method-name (parameter-list)
    statement-blockParameter list syntax:
[ attributes? [ref | out]? type arg ]*
[ params attributes? type[ ] arg ]?

All C# code executes in a method or in a special form of a method. Constructors, destructors, and operators are special types of methods, and properties and indexers are internally implemented with get/set methods.

3.1.6.1 Signatures

A method's signature is characterized by the type and modifier of each parameter in its parameter list. The parameter modifiers ref and out allow arguments to be passed by reference, rather than by value. These characteristics are referred to as a method signature, because they uniquely distinguish one method from another.

3.1.6.2 Overloading methods

A type may overload methods (have multiple methods with the same name), as long as the signatures are different.[1] For example, the following methods can all coexist in the same type:

[1] An exception to this rule is that two otherwise identical signatures cannot coexist if one parameter has the ref modifier and the other parameter has the out modifier.

void Foo(int x);
void Foo(double x);
void Foo(int x, float y);
void Foo(float x, int y);
void Foo(ref int x);

However, the following pairs of methods cannot coexist in the same type, since the return type and params modifier do not qualify as part of a method's signature.

void Foo(int x);
float Foo(int x); // compile error
void Goo (int[ ] x);
void Goo (params int[ ] x); // compile error

3.1.7 Instance Constructors

attributes? unsafe? access-modifier?
class-name (parameter-list) 
[ :[ base | this ] (argument-list) ]?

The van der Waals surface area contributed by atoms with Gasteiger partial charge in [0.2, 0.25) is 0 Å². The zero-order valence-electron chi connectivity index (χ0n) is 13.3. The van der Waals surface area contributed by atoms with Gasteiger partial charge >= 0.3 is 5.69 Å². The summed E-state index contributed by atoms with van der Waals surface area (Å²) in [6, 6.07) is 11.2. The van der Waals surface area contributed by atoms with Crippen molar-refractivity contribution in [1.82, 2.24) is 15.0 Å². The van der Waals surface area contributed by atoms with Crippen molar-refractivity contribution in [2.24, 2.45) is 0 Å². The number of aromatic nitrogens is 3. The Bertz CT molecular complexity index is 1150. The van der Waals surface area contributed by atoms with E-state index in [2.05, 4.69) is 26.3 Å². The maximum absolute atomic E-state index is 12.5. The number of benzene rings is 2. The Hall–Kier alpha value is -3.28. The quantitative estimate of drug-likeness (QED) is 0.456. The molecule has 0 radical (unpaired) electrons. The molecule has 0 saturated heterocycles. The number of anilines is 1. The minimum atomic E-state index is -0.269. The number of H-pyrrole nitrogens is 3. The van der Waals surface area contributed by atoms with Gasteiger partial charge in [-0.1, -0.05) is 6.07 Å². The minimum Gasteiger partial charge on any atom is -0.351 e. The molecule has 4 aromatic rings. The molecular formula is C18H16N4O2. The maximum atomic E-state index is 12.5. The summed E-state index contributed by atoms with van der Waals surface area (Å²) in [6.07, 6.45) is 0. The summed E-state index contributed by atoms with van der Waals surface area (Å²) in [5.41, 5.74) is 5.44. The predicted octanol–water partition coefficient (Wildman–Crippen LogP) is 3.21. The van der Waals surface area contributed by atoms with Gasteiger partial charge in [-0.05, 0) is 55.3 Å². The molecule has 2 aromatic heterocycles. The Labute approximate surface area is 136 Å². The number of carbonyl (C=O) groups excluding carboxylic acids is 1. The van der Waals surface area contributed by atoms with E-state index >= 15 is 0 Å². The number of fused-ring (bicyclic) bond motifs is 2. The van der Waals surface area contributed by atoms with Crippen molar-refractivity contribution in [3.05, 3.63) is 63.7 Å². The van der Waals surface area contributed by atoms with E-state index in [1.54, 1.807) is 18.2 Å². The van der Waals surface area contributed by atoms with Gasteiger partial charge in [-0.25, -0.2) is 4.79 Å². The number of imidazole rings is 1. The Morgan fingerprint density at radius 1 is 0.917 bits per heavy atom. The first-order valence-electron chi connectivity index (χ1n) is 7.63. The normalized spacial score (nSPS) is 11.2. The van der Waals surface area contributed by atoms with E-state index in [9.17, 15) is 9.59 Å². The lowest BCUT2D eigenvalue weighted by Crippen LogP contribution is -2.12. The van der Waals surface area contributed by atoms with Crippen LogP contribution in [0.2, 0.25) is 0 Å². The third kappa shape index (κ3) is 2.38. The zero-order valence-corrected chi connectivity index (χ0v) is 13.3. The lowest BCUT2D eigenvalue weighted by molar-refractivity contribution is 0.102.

statement-block

Constructors allow initialization code to execute for a class or struct. A class constructor first creates a new instance of that class on the heap and then performs initialization, while a struct constructor merely performs initialization.

Unlike ordinary methods, a constructor has the same name as the class or struct and has no return type:

class MyClass {
  public MyClass( ) {
    // initialization code
  }
}

A class or struct may overload constructors, and may call one of its overloaded constructors before executing its method body using the this keyword:

class MyClass {
  public int x;
  public MyClass( ) : this(5) {  }
  public MyClass(int v) {
    x = v;
  }
}
MyClass m1 = new MyClass( );
MyClass m2 = new MyClass(10);
Console.WriteLine(m1.x) // 5
Console.Writeline(m2.x) // 10;

If a class does not define any constructors, an implicit parameter-free constructor is created. A struct cannot define a parameter-free constructor, since a constructor that initializes each field with a default value (effectively zero) is always implicitly defined.

3.1.7.1 Field initialization order

Another useful way to perform initialization is to assign fields an initial value in their declaration:

class MyClass {
  int x = 5;
}

Field assignments are performed before the constructor is executed, and are initialized in the textual order in which they appear.

3.1.7.2 Constructor access modifiers

A class or struct may choose any access modifier for a constructor. It is occasionally useful to specify a private constructor to prevent a class from being constructed. This is appropriate for utility classes made up entirely of static members, such as the System.Math class.

3.1.8 Static Constructors

attributes? unsafe? extern?
static class-name ( ) 
statement-block

A static constructor allows initialization code to execute before the first instance of a class or struct is created, or before any static member of the class or struct is accessed. A class or struct can define only one static constructor, and it must be parameter-free and have the same name as the class or struct: